Stickley

Sorry Grandma, But I’m Proud of That

I read a column about “professional blogging” the other day that mentioned a blog is the one place in journalism where it’s accepted practice to start with an anecdote about your grandmother. So here goes. I was raised that it was wrong, wrong, wrong to ever brag, boast or call undue attention to yourself....

Amazing Device for Laying out Complex Joints

It’s easy to talk yourself out of doing something that’s out of the ordinary. Woodworkers tend to worry and analyze things so much that they often settle for less, when doing things right isn’t that much of a stretch. A case in point is the curved rails on the back of a Morris chair....

Match Mortise Size Without Measuring

Whenever I teach a class, at least one student will say to me “you really don’t like measuring, do you?” I don’t dislike measuring, but I try to avoid it whenever I can. When I’m trying to get one part to fit another, the numbers become irrelevant and measuring often becomes an opportunity to...

April Comes Between Thanksgiving and New Years

Working on a magazine has some elements of science fiction, particularly in relation to the space/time continuum. Even though it’s late November, I’ve been working on a project for the April 2011 issue of Popular Woodworking Magazine. Here is a “sausage factory tour” of how we select, design and build projects that appear in...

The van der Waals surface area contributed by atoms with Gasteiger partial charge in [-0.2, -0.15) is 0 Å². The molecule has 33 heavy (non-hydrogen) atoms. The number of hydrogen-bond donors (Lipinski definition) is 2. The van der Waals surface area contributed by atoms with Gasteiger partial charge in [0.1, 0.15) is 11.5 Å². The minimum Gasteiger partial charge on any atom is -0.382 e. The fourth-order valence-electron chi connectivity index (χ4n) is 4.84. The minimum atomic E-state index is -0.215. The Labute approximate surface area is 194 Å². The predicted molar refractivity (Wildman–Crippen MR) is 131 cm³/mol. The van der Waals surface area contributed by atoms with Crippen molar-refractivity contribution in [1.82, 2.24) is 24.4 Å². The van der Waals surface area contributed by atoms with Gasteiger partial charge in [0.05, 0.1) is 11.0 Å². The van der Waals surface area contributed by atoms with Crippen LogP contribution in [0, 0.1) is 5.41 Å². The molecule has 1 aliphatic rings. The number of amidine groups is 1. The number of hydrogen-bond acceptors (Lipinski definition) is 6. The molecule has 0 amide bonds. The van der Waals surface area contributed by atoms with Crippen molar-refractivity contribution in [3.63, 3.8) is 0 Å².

Z2115

Reinforcing the Indestructible

Pegging through-mortise-and-tenon joints is an excellent way to reinforce the already strong joint. Good dowels can be hard (if not impossible) to find, so when I need the right size and the right species, I make my own. It doesn’t take long, and the work is a nice relief from fussing with other details....

ClassicAnC_500

When Arts and Crafts Joinery Becomes Decoration

A large part of the appeal of Arts and Crafts style furniture is the apparent lack of decoration. This project, a reproduction of a Gustav Stickley No. 70 music cabinet and a detail I’ve borrowed from similar pieces is the reason for using the word “apparent”. I’ve always liked this little cabinet, it’s just...

Why This Detail Was Abandoned

In early Gustav Stickley pieces, doors with divided lights were joined with mitered mullions. It’s an intriguing look, but was used only for a few years. My next project for the magazine has a divided door, and even though I haven’t been able to find an original example of the piece I’m building with...